Giardiasis

Giardiasis is an illness caused by a parasite called Giardia intestinalis that causes diarrhoea and abdominal pain.

Giardia is found in the gut of humans and animals such as cattle, sheep, cats, dogs, rats and possums. It is passed on in the faeces (poo, tūtae) of infected animals and humans.

NOTE: Giardiasis is a notifiable disease - this means the local public health team may need to contact you and help trace the source of infection to reduce the risk to others of a large outbreak. Schedule of Notifiable Diseases, Ministry of Health 

image of giardia

Causes

  • drinking contaminated water or eating contaminated food being in contact with infected animals that are carrying the parasite
  • being in close contact with someone who has giardia – eg, people living in the same house or if you’re looking after someone who has giardia
  • swallowing water that contains the giardia parasite while you’re swimming or playing in lakes, rivers, springs, ponds or stream
  • the parasites can live in the environment for long periods, especially in lakes, rivers, streams and roof water
  • the risk of getting giardia is higher for travellers, people in childcare settings, and those who drink untreated water
  • giardia is common and widespread in many countries including New Zealand.

Symptoms

The main symptoms of giardia infection are:

  • diarrhoea (most common)
  • passing gas
  • greasy stools
  • stomach cramps
  • upset stomach or nausea
  • no symptoms (some people do not know they have giardia infection)

Most people have relatively mild disease and symptoms. Symptoms will usually appear 1-2 weeks after ingestion infected water or food and last two to six weeks in healthy adults.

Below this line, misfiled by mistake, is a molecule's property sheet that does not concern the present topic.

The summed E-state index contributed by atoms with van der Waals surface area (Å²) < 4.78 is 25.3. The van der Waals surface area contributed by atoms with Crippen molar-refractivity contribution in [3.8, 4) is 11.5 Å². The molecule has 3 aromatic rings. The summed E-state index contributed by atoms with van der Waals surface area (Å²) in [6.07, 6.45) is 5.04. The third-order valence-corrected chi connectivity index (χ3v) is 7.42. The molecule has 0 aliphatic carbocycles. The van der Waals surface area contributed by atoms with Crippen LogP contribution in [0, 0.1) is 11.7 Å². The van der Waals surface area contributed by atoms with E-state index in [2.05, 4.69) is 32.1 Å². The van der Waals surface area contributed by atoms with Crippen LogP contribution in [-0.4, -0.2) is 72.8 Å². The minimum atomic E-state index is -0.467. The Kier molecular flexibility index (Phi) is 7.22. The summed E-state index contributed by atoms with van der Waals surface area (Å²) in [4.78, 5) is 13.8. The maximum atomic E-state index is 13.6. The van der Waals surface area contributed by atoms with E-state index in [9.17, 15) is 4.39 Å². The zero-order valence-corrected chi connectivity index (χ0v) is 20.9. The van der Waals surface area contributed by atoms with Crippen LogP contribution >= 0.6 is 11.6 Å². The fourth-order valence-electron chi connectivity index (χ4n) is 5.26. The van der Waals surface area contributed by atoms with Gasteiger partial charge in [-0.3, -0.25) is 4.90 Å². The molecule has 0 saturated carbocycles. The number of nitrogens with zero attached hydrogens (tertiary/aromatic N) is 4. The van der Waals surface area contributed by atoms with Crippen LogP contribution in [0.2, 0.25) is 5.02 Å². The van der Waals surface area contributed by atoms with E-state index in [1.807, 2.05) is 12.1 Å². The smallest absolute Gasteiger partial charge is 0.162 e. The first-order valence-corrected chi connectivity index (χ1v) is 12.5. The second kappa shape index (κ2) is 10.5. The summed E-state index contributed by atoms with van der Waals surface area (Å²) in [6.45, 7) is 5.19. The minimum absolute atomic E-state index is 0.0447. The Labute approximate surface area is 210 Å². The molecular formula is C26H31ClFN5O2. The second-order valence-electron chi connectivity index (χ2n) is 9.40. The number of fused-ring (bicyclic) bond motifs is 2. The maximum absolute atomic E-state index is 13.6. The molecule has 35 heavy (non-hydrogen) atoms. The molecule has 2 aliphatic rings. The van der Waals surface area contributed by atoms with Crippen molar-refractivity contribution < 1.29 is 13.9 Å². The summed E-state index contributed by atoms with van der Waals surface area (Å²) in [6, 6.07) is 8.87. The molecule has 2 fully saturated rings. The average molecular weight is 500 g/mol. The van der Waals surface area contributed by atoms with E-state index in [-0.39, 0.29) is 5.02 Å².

In rarer cases, chronic illness can occur lasting months or even years.

Diagnosis

For severe symptoms or persisting diarrhoea, a stool sample (poo) is needed to be collected and sent to the laboratory for testing.

  • Testing for giardia is indicated only when a person:
    • has diarrhoea for longer than 7 days
    • has recent attendance at a childcare centre
    • is immunocompromised 
    • has recently been overseas travel.
  • Until recently, 3 stool samples were required. Since most cases of giardia are found in the first sample, only 1 sample is now needed.


Treatment

Antibiotic treatment is recommended for people who have tested positive for the organism, and symptomatic contacts.

40% of people develop a temporary milk intolerance after giardiasis so you may find it best to not consume milk and lactose-containing foods for approximately one month after treatment.

Prevention

The best way to prevent giardia infection is to practice good hygiene, take care with preparing food, watch what you eat and wash your hands frequently and properly.

Take care about what water you drink and do not drink any water that may be contaminated.

When tramping or walking in parks, farms and national reserves, check if the streams or rivers are known to have any giardia.

Peel or wash fresh fruit and vegetables before eating.

Cover: all foods in the fridge, cupboard and outdoors. Separate and store raw and cooked foods so there is no chance of cross-contamination.

Follow the New Zealand Food Safety tips – the three Cs (clean, cook, chill) and the 20+20 rule (wash hands for 20 seconds and dry for 20 seconds).

  • Clean: food preparation areas, utensils, equipment and yourself.
  • Cook: raw foods well and leftovers until steaming hot. Ensure minced meat, chicken and sausages are cooked thoroughly.
  • Chill: store ready-to-eat foods between 0–4ºC. Any leftover cooked food should be covered and chilled (within two hours)

Learn more

Giardia infections  Centers for Disease Control and Prevention 

Credits: Editorial team. Image credits: 123rf.com.